Noun and participle compounds

In British English, ought one (or at least may one) generally hyphenate in the prepositive position and not in the postpositive position when dealing with the adjectival form of compounds consisting of participle+noun?

They used the latest cutting-edge technology.
Their technology is cutting edge.

Similarly, ought one (may one) generally hyphenate compounds consisting of noun+participle when they appear before a noun and leave them open otherwise?

They had an axe-wielding neighbour.
Their neighbour had had a busy day of axe wielding.

Comments

  • Follow-up question:

    Is 'cutting edge' not being used as an adjective compound in the sentence 'Their technology is cutting edge'?

  • Hi @norwegianblue. Here's some information from New Hart’s Rules which might help:

    Compound modifiers that follow a noun do not need hyphens:

    • The story is well known
    • The records are not up to date

    But a compound expression preceding the noun is generally hyphenated when it forms a unit modifying the noun:

    • A well-known story
    • Up-to-date records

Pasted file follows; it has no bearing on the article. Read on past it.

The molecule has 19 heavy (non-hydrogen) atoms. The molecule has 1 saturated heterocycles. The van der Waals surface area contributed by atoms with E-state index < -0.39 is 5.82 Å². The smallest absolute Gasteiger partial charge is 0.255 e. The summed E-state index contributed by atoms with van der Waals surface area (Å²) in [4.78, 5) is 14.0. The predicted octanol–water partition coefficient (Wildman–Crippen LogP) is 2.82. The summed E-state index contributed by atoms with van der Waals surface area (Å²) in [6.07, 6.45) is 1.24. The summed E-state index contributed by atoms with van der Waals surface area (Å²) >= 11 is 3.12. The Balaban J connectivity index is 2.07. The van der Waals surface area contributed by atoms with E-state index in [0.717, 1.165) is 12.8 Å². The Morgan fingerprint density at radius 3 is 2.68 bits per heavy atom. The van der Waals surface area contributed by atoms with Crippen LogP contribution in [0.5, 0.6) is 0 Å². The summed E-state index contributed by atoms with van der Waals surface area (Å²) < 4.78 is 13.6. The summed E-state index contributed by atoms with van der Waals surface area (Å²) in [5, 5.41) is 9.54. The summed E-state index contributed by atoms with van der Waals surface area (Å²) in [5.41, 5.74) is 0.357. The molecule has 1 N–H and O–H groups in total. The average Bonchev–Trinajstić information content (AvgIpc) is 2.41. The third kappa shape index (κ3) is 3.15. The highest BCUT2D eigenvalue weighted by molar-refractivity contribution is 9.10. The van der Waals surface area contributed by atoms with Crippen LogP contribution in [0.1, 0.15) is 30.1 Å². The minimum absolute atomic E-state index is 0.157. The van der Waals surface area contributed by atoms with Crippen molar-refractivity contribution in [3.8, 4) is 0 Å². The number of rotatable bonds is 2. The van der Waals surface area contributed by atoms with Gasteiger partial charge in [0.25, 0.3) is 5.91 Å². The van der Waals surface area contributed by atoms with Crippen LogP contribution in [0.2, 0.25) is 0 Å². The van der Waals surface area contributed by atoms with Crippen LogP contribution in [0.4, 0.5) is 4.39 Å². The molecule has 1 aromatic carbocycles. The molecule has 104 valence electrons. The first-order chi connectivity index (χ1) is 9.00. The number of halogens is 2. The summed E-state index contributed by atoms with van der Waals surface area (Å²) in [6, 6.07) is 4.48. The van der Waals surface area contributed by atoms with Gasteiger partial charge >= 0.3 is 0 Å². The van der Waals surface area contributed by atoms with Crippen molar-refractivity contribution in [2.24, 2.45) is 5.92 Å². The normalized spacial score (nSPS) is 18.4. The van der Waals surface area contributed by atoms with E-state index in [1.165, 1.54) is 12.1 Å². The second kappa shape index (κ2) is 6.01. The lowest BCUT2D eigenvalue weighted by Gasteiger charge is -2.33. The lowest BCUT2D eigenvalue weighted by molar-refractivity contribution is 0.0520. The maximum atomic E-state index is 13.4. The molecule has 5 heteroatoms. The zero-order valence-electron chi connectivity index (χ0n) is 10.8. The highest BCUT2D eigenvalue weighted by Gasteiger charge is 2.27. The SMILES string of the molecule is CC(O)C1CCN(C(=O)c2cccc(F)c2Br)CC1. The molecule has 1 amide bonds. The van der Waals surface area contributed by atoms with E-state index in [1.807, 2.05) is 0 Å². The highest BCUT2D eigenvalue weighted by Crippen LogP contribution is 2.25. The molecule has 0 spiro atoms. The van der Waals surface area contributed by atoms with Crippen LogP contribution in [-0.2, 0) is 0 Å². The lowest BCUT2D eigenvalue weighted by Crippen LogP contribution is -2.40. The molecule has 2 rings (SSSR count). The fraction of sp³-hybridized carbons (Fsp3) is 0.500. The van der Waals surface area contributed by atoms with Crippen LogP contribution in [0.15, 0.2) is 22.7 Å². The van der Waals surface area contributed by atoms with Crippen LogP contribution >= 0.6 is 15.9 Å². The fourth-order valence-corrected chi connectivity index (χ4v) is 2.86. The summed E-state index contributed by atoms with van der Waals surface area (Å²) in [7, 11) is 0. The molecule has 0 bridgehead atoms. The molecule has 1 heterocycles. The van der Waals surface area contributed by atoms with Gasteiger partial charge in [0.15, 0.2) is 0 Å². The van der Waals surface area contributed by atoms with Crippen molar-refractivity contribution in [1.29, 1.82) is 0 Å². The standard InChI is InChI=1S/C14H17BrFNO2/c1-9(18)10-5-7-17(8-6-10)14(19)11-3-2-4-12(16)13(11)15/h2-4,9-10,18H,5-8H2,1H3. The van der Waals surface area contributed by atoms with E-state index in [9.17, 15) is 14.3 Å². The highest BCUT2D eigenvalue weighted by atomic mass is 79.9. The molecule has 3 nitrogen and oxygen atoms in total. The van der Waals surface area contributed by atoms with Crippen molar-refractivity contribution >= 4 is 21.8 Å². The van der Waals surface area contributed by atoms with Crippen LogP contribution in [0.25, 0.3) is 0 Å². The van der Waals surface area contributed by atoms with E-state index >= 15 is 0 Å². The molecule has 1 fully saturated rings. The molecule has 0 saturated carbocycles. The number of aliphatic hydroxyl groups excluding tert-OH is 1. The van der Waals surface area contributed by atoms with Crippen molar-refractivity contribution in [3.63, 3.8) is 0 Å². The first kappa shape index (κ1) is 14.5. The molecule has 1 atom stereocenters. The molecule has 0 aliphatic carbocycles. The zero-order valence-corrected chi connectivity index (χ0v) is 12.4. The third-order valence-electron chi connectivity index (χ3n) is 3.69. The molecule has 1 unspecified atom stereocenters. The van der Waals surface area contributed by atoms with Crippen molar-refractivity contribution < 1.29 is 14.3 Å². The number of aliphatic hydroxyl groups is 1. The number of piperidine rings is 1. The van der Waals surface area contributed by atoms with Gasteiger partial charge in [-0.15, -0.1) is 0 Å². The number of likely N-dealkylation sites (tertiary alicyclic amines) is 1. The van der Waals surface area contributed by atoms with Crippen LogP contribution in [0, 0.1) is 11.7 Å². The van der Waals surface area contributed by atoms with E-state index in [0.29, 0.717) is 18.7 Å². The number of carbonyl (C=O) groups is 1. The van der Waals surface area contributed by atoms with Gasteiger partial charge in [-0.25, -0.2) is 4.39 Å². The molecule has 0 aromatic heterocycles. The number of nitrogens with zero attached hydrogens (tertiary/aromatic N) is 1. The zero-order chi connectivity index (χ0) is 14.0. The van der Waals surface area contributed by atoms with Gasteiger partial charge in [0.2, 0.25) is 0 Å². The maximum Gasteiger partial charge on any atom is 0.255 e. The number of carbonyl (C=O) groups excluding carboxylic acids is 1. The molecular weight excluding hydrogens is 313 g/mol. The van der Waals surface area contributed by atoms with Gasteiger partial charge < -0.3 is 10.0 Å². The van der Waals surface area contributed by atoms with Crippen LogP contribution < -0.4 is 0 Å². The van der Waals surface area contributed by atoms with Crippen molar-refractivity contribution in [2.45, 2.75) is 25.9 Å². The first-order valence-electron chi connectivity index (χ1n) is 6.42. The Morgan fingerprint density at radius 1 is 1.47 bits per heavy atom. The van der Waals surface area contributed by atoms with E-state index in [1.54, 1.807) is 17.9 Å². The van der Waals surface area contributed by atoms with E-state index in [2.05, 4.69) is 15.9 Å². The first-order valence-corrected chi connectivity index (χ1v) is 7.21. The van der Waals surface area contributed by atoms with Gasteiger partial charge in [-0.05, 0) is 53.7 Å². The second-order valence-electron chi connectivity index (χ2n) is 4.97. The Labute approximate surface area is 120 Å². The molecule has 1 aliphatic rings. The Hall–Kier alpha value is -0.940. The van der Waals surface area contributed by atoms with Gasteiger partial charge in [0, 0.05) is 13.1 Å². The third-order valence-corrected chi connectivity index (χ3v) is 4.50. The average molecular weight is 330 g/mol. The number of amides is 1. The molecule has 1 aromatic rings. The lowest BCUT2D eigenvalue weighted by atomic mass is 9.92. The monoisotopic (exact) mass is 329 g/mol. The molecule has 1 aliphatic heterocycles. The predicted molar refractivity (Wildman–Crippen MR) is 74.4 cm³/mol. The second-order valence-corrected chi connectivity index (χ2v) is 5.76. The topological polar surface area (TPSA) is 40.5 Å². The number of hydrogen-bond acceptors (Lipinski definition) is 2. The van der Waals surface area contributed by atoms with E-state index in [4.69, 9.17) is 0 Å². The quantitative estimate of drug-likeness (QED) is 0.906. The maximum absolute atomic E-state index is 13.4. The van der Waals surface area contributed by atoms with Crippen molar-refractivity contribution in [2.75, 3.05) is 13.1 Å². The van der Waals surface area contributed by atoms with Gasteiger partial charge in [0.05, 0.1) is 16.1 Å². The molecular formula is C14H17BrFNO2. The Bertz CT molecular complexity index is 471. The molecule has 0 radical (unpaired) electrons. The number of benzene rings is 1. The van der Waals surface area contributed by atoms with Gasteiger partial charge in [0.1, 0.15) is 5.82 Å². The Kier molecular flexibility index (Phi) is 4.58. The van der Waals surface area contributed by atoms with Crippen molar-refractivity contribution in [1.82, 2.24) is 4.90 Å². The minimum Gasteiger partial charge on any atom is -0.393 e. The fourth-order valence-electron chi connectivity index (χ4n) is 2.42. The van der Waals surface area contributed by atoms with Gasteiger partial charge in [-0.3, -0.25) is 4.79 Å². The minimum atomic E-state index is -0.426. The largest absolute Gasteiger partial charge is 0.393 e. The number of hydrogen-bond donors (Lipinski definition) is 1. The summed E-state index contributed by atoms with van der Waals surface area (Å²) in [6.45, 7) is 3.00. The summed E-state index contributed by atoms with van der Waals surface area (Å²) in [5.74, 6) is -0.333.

• Thank you. I have Hart's. The rule is a general one, afaik, though. So I was wondering about these particular types of compounds.

    Part of the reason I wonder is because I cannot find the adjective 'cutting-edge' open in any of the examples listed in the Oxford Dictionary (Premium version), and it seems to give it clearly as hyphenated when an adjective.

    However, perhaps these types of compounds are only considered adjectives when they appear in front of the noun, as opposed to flame retardant, where there are examples under the adjective form which illustrate the difference. Under 'flame retardant', there appears to be a difference in how the adjectival form is put down though. Or perhaps the Oxford Dictionary simply did not include any examples of the adjective form of the compound in the predicate position.

    I find it a little frustrating that all style guides tell you to look up a good dictionary, yet it is difficult to make out when the dictionary tells you when the hyphenated version is a permanent compound, so to speak. Or, difficult for me, that is. I need to break the code of reading the dictionary! But I don't know how to go about doing that.

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